The Jakarta Post
Indonesia, Malaysia and the Philippines on Monday signed a document on standard operating procedures (SOP) for trilateral maritime cooperation, marking the official start of coordinated joint sea patrols to secure regional waters.
The signing of the framework was the result of a two-day trilateral defense ministers' meeting held in Bali from Aug. 1 to 2, where the ministers discussed follow-ups from a joint declaration on maritime security made in Yogyakarta in May.
Defense Minister Ryamizard Ryacudu asserted the importance of the immediate implementation of the joint sea patrol to his counterparts, especially to tackle piracy and transnational crimes such as terrorism, human trafficking and drug smuggling.
“The cooperation will be of great significance to overcome security challenges in the countries’ border sea areas, which have been rife with threats in recent months,” Ryamizard said in a statement released by the Defense Ministry on Tuesday.
At the occasion, Ryamizard suggested that Malaysia’s Hishammudin Hussein and the Philippines’ Delfin Lorenzana conduct joint navy and army exercises, including establishing a military post to intensify coordination as well as intelligence sharing.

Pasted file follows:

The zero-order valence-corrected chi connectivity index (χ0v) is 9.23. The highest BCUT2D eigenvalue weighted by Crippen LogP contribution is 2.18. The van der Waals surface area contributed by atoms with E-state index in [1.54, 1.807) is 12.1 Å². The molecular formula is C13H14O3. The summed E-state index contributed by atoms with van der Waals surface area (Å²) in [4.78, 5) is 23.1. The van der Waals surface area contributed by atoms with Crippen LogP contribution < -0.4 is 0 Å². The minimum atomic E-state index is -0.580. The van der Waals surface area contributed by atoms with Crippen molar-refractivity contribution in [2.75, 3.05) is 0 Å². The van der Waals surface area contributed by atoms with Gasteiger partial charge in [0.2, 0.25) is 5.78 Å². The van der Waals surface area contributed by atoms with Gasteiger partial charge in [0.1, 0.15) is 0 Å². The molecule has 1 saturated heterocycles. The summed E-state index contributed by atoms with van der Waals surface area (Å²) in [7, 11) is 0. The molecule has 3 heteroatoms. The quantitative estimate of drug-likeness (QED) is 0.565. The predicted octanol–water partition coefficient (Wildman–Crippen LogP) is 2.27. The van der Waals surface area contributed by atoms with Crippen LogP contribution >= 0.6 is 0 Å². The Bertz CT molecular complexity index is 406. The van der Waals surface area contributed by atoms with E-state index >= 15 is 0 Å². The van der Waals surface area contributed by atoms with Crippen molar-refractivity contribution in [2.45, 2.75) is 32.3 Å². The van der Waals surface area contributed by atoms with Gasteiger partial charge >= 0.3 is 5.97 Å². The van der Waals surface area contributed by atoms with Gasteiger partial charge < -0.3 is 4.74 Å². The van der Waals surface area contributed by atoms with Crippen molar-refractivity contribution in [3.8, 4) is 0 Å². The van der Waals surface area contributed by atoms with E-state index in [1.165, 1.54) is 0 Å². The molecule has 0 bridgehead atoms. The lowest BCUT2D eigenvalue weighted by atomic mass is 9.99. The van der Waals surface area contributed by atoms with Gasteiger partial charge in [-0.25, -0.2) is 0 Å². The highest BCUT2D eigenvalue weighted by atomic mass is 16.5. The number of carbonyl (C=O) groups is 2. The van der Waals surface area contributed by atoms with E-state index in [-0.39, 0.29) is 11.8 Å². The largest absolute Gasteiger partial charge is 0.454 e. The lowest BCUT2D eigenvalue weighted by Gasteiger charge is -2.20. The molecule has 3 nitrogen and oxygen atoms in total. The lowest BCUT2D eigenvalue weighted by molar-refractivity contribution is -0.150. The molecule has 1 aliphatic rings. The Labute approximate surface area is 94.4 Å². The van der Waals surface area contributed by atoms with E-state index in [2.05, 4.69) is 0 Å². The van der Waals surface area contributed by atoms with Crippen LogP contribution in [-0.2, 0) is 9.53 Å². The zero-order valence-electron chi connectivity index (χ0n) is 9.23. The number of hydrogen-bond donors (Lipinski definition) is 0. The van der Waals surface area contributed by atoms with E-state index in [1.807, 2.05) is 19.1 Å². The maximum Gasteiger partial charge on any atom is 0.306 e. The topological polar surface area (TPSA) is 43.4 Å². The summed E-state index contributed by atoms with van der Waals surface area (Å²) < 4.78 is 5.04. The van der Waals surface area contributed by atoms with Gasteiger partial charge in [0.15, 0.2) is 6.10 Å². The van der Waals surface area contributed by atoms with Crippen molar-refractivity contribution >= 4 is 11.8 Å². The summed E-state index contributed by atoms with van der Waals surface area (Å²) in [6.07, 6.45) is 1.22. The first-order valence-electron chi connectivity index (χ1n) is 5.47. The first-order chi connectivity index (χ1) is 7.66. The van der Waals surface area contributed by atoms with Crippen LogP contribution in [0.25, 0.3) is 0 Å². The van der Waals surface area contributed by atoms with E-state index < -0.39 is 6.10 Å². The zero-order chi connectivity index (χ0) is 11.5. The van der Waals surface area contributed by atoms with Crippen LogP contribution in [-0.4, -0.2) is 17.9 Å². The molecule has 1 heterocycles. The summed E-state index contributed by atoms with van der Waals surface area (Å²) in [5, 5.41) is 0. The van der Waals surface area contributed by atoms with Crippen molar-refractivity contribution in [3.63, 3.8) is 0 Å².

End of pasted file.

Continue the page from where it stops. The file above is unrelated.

The officials discussed deploying security personnel to guard commercial ships passing through Sulu waters in the Philippines, including a system to allow naval vessels to enter another nation’s territory. They also mulled joint efforts to secure the release of Indonesian and Malaysian sailors held hostage by Abu Sayyaf splinter groups in the Philippines.
The push for joint patrols came on the heels of the abduction of three Indonesian sailors in Malaysia’s Sabah waters in early July, less than a month after the kidnapping of seven Indonesian crew by Filipino militants in southern Philippine waters. The July incident marked the fourth abduction of its kind this year. (dan)
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